I got a speeding ticket for doing 70 miles per hour in a 55 mile-per-hour zone. The cop had radar but shot me from three lanes and 1,000 feet away during moderate traffic.
I've been driving for six years and had a clean record. I heard something about requesting calibration records on the radar gun and wonder if this would be worth the effort.
Using the radar calibration records won't ensure that you'll get out of a speeding ticket. However, the reliability of radar devices depends on whether police kept them in good working order. Calibration is an essential part of the necessary maintenance. So, if you're planning to fight a speeding ticket that was based on radar, you'll typically want to obtain the radar calibration records.
According to the operations manuals that come with police radar, to ensure accuracy, every radar unit is supposed to be calibrated with tuning forks before each and every working shift and also before and after being used to detect each speeding violation. The forks used to tune are also sensitive creatures: If not kept in a box protecting them from moisture and jostling, they become inaccurate.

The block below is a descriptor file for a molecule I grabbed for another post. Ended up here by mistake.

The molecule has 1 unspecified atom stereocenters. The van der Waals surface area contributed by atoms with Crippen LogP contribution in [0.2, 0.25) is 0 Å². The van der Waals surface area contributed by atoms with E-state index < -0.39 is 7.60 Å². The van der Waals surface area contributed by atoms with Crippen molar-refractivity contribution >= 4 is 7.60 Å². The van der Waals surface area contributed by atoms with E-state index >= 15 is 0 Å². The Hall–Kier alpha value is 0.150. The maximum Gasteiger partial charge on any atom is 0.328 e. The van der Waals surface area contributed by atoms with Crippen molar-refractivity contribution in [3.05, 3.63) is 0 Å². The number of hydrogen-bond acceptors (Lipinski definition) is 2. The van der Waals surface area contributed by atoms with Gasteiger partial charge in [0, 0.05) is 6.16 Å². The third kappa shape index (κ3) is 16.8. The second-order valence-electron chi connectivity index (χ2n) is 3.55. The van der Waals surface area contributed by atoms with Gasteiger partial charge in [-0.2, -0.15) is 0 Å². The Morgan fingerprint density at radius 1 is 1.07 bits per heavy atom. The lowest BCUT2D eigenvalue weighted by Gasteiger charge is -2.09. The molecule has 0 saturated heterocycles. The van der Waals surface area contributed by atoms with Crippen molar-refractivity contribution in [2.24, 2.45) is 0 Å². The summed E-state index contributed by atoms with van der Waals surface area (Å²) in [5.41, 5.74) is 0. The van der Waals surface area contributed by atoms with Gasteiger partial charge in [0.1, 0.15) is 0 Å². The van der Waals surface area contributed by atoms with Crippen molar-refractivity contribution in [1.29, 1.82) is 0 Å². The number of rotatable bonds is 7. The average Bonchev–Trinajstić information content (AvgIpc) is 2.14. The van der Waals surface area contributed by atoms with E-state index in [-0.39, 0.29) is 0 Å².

But, if you attend a few traffic court trials, you'll notice that almost all officers swear they calibrated their radar units just before issuing the ticket. What they usually mean is that they flicked on a switch built into the radar unit itself, then switched it back to regular operation. Radar units often have an internal calibration function. But these internal calibrators aren't typically as accurate as tuning forks. If you ask about calibrating with a tuning fork, and the officer who ticketed you has not testified to doing so, it may be enough to get you off the hook.